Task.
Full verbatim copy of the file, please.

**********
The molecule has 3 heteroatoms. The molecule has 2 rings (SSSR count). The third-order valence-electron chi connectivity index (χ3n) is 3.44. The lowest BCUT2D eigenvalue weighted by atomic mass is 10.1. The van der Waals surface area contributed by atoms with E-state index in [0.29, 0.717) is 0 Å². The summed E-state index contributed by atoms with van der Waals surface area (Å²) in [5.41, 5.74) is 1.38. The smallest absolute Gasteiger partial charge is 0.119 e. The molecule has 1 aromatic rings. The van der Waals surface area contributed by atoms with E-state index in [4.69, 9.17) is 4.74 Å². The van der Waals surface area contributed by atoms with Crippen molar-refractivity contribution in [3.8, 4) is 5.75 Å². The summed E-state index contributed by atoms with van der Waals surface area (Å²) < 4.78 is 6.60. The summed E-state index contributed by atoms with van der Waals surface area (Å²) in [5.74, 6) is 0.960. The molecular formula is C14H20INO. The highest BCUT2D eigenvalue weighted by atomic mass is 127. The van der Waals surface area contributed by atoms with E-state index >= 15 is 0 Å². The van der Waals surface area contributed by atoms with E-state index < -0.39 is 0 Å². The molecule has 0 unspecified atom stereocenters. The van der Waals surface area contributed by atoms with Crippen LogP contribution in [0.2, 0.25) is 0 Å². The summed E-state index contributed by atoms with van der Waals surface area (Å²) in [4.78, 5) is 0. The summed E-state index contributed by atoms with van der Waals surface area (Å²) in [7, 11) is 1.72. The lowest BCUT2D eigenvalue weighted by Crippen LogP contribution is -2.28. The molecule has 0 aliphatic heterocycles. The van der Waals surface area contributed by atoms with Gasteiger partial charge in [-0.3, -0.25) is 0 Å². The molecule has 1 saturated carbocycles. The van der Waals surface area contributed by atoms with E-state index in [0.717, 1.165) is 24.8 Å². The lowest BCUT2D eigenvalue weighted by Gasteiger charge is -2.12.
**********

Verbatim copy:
The molecule has 3 heteroatoms. The molecule has 2 rings (SSSR count). The third-order valence-electron chi connectivity index (χ3n) is 3.44. The lowest BCUT2D eigenvalue weighted by atomic mass is 10.1. The van der Waals surface area contributed by atoms with E-state index in [0.29, 0.717) is 0 Å². The summed E-state index contributed by atoms with van der Waals surface area (Å²) in [5.41, 5.74) is 1.38. The smallest absolute Gasteiger partial charge is 0.119 e. The molecule has 1 aromatic rings. The van der Waals surface area contributed by atoms with E-state index in [4.69, 9.17) is 4.74 Å². The van der Waals surface area contributed by atoms with Crippen molar-refractivity contribution in [3.8, 4) is 5.75 Å². The summed E-state index contributed by atoms with van der Waals surface area (Å²) < 4.78 is 6.60. The summed E-state index contributed by atoms with van der Waals surface area (Å²) in [5.74, 6) is 0.960. The molecular formula is C14H20INO. The highest BCUT2D eigenvalue weighted by atomic mass is 127. The van der Waals surface area contributed by atoms with E-state index >= 15 is 0 Å². The van der Waals surface area contributed by atoms with E-state index < -0.39 is 0 Å². The molecule has 0 unspecified atom stereocenters. The van der Waals surface area contributed by atoms with Crippen LogP contribution in [0.2, 0.25) is 0 Å². The summed E-state index contributed by atoms with van der Waals surface area (Å²) in [4.78, 5) is 0. The summed E-state index contributed by atoms with van der Waals surface area (Å²) in [7, 11) is 1.72. The lowest BCUT2D eigenvalue weighted by Crippen LogP contribution is -2.28. The molecule has 0 aliphatic heterocycles. The van der Waals surface area contributed by atoms with Gasteiger partial charge in [-0.3, -0.25) is 0 Å². The molecule has 1 saturated carbocycles. The van der Waals surface area contributed by atoms with E-state index in [0.717, 1.165) is 24.8 Å². The lowest BCUT2D eigenvalue weighted by Gasteiger charge is -2.12.